I sat in on a Tide pitch meeting where they were kicking around ideas for ads for Tide. I sat in on a call with Give Kids The World where they were giving them a $100,000 and asking them, "How do you anticipate spending this money?" And really going through ideas with that. And the more I talked to them, I figured out that that was part of the public relations department and that on top of being able to tell great stories and do a lot of writing in which is where I thought my heart was, I could help companies do some great things. I may not have a $100,000 to give to a nonprofit, but I could guide them, a company on what to do with it and how to make a positive impact on the world. So my eyes were opened to the public relations world and I started looking into that career a little bit more.

Marty Cohen:

Well that's really fantastic. I'm glad that you went from the dark side to our side, as I consider it, I'm glad that you became a PR person. So I'm going to take you back in time some more. I want you to think pre-COVID-19, so that's at least eight, nine months ago. What are some of the highlights of your career pre-COVID-19?

Missy Hurley:

So some highlights, oh gosh, that's a tough question because I feel like I've been so fortunate to have so many different highlights. I've had mentors and bosses who are really incredible about just saying, "Try it. Let's see what happens. Go for it." So starting my business 10 years ago, definitely a big highlight. But before that, coming out of college I was doing some fun things with wine and spirits. I was working with a wine and spirits importer from all over the world. They were based in D.C., we were based in Tampa and really learning a lot about the wine and spirits industry and how that works from both the trade relations side of things. How to get your products on shelves at liquor stores or in bars or restaurants, and then how that progresses, six months later after it stocked, being able to tell the consumers about it and really learned a lot about kind of sequencing through that. As a 21-year-old, that was an awful lot of fun too. So that was one of my highlights. 

Also working with Moffitt Cancer Center. It's a nationally recognized cancer institute based here in Tampa and working with them on top tier media. Working with Wall Street Journal, Woman's Day, talking with cancer researchers who are doing really, really cool things and helping them translate their work on a daily basis into how it might help cancer patients or people who love people with cancer was really rewarding and fulfilling.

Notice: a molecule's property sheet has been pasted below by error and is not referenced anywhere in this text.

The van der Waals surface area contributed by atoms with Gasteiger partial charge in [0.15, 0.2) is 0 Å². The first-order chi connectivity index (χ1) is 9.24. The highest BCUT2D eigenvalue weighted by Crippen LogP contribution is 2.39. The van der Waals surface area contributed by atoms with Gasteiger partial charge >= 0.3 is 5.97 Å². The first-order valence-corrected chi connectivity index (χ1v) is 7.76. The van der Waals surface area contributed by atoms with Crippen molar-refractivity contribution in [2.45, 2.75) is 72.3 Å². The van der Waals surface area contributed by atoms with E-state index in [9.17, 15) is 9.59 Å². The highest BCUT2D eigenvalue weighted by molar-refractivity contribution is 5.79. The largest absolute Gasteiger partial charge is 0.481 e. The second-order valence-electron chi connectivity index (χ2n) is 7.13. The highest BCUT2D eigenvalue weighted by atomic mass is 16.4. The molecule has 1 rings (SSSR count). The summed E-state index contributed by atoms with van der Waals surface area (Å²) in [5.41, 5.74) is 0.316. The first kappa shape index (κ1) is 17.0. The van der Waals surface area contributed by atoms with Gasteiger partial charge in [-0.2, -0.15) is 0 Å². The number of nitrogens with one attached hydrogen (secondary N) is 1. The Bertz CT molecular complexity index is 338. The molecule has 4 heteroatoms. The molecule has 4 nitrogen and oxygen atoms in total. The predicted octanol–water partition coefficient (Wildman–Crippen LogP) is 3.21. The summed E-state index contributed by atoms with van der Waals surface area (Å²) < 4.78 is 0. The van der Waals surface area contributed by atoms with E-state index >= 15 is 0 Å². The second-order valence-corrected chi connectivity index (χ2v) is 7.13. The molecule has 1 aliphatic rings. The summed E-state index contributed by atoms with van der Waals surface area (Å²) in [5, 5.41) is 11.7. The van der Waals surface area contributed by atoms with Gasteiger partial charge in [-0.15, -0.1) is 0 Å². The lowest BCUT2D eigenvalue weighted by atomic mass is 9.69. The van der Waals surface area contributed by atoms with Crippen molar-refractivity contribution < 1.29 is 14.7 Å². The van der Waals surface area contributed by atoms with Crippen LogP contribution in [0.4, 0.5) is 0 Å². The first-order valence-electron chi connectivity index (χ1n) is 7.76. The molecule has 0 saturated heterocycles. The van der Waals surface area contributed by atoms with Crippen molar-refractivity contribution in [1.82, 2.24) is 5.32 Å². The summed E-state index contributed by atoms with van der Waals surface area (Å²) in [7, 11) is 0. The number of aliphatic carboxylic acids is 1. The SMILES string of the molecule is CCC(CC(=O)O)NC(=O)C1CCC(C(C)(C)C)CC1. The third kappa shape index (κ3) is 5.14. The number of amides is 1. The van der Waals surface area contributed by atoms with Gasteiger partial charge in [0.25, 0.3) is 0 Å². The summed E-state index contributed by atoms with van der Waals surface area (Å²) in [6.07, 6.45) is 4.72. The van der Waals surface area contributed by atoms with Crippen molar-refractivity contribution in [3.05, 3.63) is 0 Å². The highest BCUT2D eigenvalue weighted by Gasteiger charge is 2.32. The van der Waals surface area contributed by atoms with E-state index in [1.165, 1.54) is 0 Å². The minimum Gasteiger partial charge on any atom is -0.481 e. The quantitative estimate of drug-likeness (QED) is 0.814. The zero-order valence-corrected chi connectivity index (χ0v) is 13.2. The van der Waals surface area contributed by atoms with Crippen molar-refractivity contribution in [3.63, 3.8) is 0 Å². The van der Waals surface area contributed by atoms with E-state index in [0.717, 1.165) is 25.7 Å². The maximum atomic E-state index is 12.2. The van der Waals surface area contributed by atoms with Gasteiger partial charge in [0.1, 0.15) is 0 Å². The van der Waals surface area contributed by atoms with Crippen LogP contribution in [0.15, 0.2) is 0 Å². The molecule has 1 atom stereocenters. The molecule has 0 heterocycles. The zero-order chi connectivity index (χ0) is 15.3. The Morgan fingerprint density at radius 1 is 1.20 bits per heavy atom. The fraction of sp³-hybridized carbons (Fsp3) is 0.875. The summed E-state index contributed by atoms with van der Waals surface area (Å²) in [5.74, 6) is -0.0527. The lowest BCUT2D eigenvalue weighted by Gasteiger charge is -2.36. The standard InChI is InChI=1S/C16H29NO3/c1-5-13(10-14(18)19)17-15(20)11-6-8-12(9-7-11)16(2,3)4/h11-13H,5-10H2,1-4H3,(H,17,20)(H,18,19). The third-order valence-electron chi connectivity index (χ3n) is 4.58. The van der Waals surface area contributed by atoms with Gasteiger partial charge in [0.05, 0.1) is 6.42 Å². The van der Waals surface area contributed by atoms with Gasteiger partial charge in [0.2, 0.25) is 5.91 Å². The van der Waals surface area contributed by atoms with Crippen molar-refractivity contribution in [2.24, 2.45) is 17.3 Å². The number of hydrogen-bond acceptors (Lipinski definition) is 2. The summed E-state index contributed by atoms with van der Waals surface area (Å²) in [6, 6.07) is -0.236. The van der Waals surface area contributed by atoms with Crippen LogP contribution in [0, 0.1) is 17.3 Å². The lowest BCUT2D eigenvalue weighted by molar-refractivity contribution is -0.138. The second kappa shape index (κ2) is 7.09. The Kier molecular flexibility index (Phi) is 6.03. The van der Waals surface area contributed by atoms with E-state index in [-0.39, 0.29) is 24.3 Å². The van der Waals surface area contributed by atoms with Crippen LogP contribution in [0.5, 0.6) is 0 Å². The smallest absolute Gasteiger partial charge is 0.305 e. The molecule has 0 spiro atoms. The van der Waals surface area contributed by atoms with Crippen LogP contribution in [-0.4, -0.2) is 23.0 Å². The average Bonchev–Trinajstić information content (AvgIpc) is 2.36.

And since we started B2 10 years ago, I think some of my favorite things to work on have been some things like working with historic Ybor City, which is a part of Tampa where it's a historic landmark district and working with them on both ends of the equation, from trying to get visitors to come there. Working with the tourism departments to make sure that it's highlighted as they're doing their work across the country and across the world, but growing an affinity among locals. So it had a bit of a perception issue when we first started working with them, and getting people to come and see it for the cultural aspects, participate in family festivals. To see a different side of it, which then turned into, “how do we get more businesses down here?” Really balancing out that live, work, play. You hear that a lot in economic development and really putting that into practice and seeing this historic district thrive was really, really awesome to see.

We've also done some things like working with Navy Week, working with the U.S. Navy and some of their contractors. They go different places across the country every year. And I think it was three years ago they were here in Tampa and we got to do some really fun things with the city of Tampa. Like they were opening a new park on the waterfront of downtown during the same week that Navy Week was in town, the Tampa Bay Lightning, we're also in the Stanley Cup playoffs. 

We were able to find some really different opportunities that were sort of by the seat of our pants. You know, you can't always plan for those things. You don't know when someone's going to be in the Stanley Cup Finals, but being able to work our connections and be creative to get them on the ice. We actually had them on the ice as The Star-Spangled Banner was playing. They were highlighting Navy Week, so that was really rewarding. And then we had the Navy Week paratroopers actually jump into the park opening, as the sun was coming down for the first day that this park was open for the city of Tampa after a $30 million investment in that park. Being able to work collaboratively and do some really fun things.